Staff working at a popular health app company consulted with 37,545 people to see how well the fashionable diet method of denying yourself food at certain times of the day and for a certain period worked – and the results were positive
There is a diet that can give a huge boost to energy levels, brighten your mood and even, counter-intuitively, reduce hunger pangs, according to a new study
Researchers found that even though intermittent fasting, or restricting your food consumption to a set window, is a popular weight-loss regime, only eating within a 10-hour window each day, then fasting for 14 hours, benefited mood and sleep more than having varied eating times in their day-to-day lives.
A 10-hour window means exactly that – limiting your daily eating schedule to 10 hours and fasting for the remaining 14 hours. For example, if you first eat at 9am, you must then finish eating by 7pm. In the study, 37,545 people who use the ZOE Health app were asked to eat as normal for the first week and then eat within a 10-hour window for another two weeks.
Dr Sarah Berry, of King’s College London and chief scientist at ZOE, said: “This is the largest study outside of a tightly controlled clinic to show that intermittent fasting can improve your health in a real-world setting. What’s really exciting is that the findings show that you don’t have to be very restrictive to see positive results.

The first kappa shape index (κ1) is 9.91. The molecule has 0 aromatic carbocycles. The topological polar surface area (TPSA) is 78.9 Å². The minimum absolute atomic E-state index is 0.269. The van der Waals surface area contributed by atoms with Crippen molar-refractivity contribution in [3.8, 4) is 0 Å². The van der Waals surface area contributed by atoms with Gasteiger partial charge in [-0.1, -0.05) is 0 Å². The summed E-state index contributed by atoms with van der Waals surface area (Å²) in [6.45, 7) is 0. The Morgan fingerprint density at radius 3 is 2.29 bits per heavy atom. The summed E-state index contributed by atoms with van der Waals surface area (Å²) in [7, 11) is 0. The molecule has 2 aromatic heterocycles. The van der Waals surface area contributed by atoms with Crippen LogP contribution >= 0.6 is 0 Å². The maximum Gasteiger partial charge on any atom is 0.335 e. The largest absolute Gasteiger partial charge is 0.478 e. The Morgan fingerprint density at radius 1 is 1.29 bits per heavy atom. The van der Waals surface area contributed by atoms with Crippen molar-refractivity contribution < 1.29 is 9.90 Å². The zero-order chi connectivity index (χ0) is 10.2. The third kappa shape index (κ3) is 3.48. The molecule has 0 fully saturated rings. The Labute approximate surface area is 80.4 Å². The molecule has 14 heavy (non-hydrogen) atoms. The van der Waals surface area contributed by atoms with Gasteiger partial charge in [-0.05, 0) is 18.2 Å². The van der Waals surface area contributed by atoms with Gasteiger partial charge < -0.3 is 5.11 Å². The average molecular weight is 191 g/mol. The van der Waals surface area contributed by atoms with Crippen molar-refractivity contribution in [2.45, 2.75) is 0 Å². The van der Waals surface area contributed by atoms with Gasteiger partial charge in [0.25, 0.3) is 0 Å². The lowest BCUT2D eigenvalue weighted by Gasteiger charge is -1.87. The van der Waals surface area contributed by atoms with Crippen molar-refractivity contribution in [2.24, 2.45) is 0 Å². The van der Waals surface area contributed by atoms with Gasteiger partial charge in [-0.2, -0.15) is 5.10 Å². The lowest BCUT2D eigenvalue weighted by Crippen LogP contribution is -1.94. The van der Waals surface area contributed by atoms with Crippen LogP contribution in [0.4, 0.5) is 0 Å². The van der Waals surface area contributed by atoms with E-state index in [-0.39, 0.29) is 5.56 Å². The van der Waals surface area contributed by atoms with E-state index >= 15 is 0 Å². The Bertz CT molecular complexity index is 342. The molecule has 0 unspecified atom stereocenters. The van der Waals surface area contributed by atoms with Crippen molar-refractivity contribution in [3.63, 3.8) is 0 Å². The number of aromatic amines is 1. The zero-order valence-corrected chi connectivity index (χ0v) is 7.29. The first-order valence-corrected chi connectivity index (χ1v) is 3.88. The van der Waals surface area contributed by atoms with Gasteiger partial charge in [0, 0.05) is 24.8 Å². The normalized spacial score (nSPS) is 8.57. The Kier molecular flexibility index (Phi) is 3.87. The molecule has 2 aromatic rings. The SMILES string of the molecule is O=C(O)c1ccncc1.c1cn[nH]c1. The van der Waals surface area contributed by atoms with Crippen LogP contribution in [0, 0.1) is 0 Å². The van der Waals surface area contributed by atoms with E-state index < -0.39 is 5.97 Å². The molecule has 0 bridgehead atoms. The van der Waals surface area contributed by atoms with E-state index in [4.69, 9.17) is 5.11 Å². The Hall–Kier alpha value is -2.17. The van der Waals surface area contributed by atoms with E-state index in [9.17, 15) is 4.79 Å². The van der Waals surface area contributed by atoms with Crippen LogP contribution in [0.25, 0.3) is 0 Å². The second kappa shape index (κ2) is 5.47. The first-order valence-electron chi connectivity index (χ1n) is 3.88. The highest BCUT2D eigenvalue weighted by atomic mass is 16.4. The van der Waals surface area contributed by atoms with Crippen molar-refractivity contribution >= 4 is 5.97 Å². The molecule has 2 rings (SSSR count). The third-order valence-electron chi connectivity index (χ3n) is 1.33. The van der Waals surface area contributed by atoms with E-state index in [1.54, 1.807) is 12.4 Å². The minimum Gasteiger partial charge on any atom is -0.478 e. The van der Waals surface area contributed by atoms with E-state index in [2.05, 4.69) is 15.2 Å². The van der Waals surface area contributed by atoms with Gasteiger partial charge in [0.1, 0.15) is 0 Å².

“A 10-hour eating window was manageable for most people and improved mood, energy levels and hunger. We found for the first time that those who practised time-restricted eating, but were not consistent day to day, did not have the same positive health effects as those who were dedicated every day.”
Following the study, more than 36,231 participants opted for additional weeks and 27,371 users were classified as highly engaged. Highly engaged participants turned out to be 78 per cent female, with a mean age of 60 and a BMI of 25.6. Participants with a longer eating window before the intervention found that there was an even greater benefit to their health.
Dr Kate Bermingham, of King’s College London and also from ZOE, added: “This study adds to the growing body of evidence showing the importance of how you eat. The health impact of food is not just what you eat but the time at which you choose to consume your meals, and eating window is an important dietary behaviour that can be beneficial for health.
“Findings shows that we don’t need to be eating all the time. Many people will feel satiated and even lose weight if they restrict their food to a 10-hour window.”
Read the full article here